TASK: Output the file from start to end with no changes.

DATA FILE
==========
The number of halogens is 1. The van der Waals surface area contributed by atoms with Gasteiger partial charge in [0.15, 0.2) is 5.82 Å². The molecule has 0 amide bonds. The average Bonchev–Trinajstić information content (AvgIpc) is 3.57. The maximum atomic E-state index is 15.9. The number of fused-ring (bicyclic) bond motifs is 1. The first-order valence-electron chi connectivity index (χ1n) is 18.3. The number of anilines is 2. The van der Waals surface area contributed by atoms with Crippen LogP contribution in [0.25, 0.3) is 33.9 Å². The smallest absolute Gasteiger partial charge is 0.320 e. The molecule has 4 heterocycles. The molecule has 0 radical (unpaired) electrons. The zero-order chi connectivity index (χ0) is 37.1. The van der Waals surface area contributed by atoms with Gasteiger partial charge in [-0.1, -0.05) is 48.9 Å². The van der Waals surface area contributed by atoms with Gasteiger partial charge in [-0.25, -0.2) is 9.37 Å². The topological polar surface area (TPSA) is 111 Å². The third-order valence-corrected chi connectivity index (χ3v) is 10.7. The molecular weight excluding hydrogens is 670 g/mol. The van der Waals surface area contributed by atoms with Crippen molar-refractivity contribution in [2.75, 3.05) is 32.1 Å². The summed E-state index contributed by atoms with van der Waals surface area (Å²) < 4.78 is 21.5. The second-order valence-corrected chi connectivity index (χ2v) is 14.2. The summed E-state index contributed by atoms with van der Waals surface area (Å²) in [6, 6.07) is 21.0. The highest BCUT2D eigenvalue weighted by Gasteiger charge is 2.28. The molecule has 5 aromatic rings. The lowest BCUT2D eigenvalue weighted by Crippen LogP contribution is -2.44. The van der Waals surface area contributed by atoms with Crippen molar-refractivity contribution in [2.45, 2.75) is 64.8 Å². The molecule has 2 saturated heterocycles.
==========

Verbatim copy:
The number of halogens is 1. The van der Waals surface area contributed by atoms with Gasteiger partial charge in [0.15, 0.2) is 5.82 Å². The molecule has 0 amide bonds. The average Bonchev–Trinajstić information content (AvgIpc) is 3.57. The maximum atomic E-state index is 15.9. The number of fused-ring (bicyclic) bond motifs is 1. The first-order valence-electron chi connectivity index (χ1n) is 18.3. The number of anilines is 2. The van der Waals surface area contributed by atoms with Crippen LogP contribution in [0.25, 0.3) is 33.9 Å². The smallest absolute Gasteiger partial charge is 0.320 e. The molecule has 4 heterocycles. The molecule has 0 radical (unpaired) electrons. The zero-order chi connectivity index (χ0) is 37.1. The van der Waals surface area contributed by atoms with Gasteiger partial charge in [-0.1, -0.05) is 48.9 Å². The van der Waals surface area contributed by atoms with Gasteiger partial charge in [-0.25, -0.2) is 9.37 Å². The topological polar surface area (TPSA) is 111 Å². The third-order valence-corrected chi connectivity index (χ3v) is 10.7. The molecular weight excluding hydrogens is 670 g/mol. The van der Waals surface area contributed by atoms with Crippen molar-refractivity contribution in [2.75, 3.05) is 32.1 Å². The summed E-state index contributed by atoms with van der Waals surface area (Å²) < 4.78 is 21.5. The second-order valence-corrected chi connectivity index (χ2v) is 14.2. The summed E-state index contributed by atoms with van der Waals surface area (Å²) in [6, 6.07) is 21.0. The highest BCUT2D eigenvalue weighted by Gasteiger charge is 2.28. The molecule has 5 aromatic rings. The lowest BCUT2D eigenvalue weighted by Crippen LogP contribution is -2.44. The van der Waals surface area contributed by atoms with Crippen molar-refractivity contribution in [2.45, 2.75) is 64.8 Å². The molecule has 2 saturated heterocycles.